Baghdad's Theater of War

Fikret Salim, 24, plays a bully in
Fikret Salim, 24, plays a bully in "The Intensive Care Unit," a one-act play at Baghdad's National Theater that satirizes the country's ruined state. (By Ernesto Londoño -- The Washington Post)

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By Ernesto Londoño
Washington Post Staff Writer
Monday, May 21, 2007

BAGHDAD The curtain rose on a barren stage. An actor lying with his back to the audience snored loudly. Stage right, a skinny young woman in a floral print dress used her hands to drag her crippled body forward.

"Mother, mother, I am sick," she said in a low, hoarse voice. "Call me the doctor, quickly quick."

A car bomb, the audience would soon discover, had blown her legs to shreds.

"Mother, mother, I am sick," she continued, progressively louder, uttering the play's only English lines. "Call me the doctor, quickly quick."

A cast of rowdy, histrionic characters soon joined her onstage for another matinee at Baghdad's renowned National Theater -- the nucleus of Iraq's rebounding theater community and one of the few spots in this inhospitable capital where the prevailing mood is jovial, the rules of fashion are lax and creative ideas flourish. A few feet outside the building's metal fence, inset with gold-painted masks, soldiers man checkpoints ringed with concertina wire.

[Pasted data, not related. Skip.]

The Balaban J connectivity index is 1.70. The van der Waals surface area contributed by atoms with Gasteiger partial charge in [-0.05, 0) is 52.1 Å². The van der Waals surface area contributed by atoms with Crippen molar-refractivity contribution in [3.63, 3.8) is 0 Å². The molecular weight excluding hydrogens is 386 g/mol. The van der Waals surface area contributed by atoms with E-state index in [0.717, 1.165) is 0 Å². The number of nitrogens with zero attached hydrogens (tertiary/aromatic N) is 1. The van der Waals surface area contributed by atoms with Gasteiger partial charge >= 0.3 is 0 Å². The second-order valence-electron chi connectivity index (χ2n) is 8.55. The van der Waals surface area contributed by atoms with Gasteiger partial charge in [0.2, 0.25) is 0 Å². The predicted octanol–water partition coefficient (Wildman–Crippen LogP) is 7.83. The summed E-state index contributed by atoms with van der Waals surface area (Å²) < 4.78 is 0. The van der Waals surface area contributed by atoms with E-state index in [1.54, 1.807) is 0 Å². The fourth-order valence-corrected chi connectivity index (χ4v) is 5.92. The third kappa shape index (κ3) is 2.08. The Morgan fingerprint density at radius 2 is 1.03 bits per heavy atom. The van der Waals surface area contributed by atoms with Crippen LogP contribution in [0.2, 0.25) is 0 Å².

"The Intensive Care Unit," a one-act play, satirizes the country's ruined state. Cast members -- university students and recent graduates -- also portray a broken-hearted lover, a poet without a muse, an actor with no stage and a man hunched over from frantically searching for his lost ID. There's also a sweeper, a theater director, an Iraqi who wants to be a Westerner, a bully and The Authority, a stoic man in a long black coat to whom they all turn for guidance.

The cast includes Sunnis, Shiites and a Christian. The actors are unpaid and most are unemployed. Performances are held only during the day, because the city turns into a ghost town after dark. There is no entrance fee. Audience members, most of whom are fellow actors or friends of cast members, are frisked for weapons and explosives as they enter.

Despite the long odds and perils, the actors say, there's nowhere they'd rather be than onstage.

"What we have is love of theater," the play's director, Kahil Khalid, said one day, standing in the darkened and dusty lobby of the once-grand theater. "If we wanted money, we would go looting."

The company this year received a small stipend from the Iraqi government, but that didn't even cover the cost of taking cabs to rehearsals, the actors said. Their wardrobe is simple, drawn mostly from their own closets. Their only props: debris collected at the scene of a car bombing -- a burned tire, a shredded shoe, school supplies -- piled in the lobby.

"Our play is a miniature of our reality," said Rita Casber, 24, the only woman in the cast. "It conveys the reality the people in Iraq are subjected to."

The cast lost two actors after rehearsals began several months ago. One man, a Sunni, was displaced from his neighborhood by Shiite militia members. The woman first cast in the role of the crippled girl backed out after opening night because she received an anonymous threat for wearing a tank top onstage.


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